The slump has been reversed in recent years as the industry learned to make money from streaming. Platforms such as Spotify and Apple Music offer consumers an inexpensive way to listen to their favorite songs—either through subscriptions or by sitting through some ads—coupled with an unprecedented level of choice. In 2019, music streaming accounted for more than half the revenue recorded by the RIAA, compared to less that 12% five years earlier. “It has picked up the record industry and literally saved it,” says Nari Matsuura, head of New York-based Massarsky Consulting Inc.’s valuation practice. While the business has not returned to levels seen around the turn of the century, “we are on a trajectory to get back to that place relatively soon.”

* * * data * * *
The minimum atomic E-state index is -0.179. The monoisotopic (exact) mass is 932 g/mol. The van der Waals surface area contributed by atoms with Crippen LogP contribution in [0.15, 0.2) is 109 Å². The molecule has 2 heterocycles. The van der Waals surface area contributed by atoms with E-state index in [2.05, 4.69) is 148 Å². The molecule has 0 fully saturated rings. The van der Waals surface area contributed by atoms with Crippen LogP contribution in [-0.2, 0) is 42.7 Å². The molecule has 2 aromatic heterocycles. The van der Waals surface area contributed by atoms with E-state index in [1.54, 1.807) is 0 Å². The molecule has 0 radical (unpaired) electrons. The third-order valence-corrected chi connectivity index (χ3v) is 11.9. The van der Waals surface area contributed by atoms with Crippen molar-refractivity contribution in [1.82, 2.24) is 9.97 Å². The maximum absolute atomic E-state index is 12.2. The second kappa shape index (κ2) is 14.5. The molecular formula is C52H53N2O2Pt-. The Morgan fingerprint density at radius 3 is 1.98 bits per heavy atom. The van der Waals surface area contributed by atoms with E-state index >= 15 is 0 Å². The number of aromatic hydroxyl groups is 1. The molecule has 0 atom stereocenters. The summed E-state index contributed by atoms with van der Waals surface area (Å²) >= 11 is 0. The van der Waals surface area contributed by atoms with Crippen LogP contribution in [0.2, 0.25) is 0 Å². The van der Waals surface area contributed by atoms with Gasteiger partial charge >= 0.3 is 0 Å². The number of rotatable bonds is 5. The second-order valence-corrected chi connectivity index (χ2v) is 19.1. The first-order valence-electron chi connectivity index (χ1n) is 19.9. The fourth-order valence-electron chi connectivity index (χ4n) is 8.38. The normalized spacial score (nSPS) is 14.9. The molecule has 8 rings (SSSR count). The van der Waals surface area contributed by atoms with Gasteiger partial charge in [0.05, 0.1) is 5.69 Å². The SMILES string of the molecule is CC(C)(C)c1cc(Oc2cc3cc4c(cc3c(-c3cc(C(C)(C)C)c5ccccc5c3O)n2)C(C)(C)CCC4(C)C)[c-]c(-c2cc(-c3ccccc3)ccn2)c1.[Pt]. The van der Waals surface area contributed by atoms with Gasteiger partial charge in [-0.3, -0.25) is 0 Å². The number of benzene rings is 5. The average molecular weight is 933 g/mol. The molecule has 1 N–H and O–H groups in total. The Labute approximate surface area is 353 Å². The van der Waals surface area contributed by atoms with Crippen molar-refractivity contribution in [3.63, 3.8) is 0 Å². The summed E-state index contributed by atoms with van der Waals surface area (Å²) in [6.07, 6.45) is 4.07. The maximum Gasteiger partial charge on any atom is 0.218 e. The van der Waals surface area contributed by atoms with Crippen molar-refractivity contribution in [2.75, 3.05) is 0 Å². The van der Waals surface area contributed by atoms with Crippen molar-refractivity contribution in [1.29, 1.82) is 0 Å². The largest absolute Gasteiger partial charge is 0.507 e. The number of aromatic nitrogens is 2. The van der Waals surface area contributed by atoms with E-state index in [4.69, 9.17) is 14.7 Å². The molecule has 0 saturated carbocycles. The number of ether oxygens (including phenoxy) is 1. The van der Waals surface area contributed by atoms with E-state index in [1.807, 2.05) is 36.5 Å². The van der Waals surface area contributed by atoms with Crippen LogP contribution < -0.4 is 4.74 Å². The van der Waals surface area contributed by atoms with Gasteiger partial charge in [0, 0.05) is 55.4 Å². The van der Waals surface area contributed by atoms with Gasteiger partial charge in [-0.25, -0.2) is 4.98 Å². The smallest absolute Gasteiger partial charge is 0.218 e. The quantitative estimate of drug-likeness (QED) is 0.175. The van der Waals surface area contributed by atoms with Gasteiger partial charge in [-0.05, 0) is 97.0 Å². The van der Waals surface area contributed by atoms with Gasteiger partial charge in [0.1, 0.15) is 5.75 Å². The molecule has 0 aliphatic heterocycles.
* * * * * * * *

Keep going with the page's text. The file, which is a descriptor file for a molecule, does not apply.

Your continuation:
The pandemic, while hitting performer’s live revenues, has not significantly dented streaming numbers. There was an initial slowdown when commuting habits were interrupted, but streaming has recovered in the months since, according to funds and industry watchers. Spotify, the world’s largest streaming audio service, added 15 million monthly active users in the first three months of the year, according to its latest trading update. Hipgnosis saw its streaming revenues rise in the first quarter, making up for losses on the revenue it earns when songs are performed live. “In a recession, we don’t stop listening to music,” says Paul Flood, a fund manager at Newton Investment Management Ltd., who counts Hipgnosis as one of his top investments. “You might listen to a little bit of Leonard Cohen or something a bit more depressing when you lose your job, but you still listen to music.”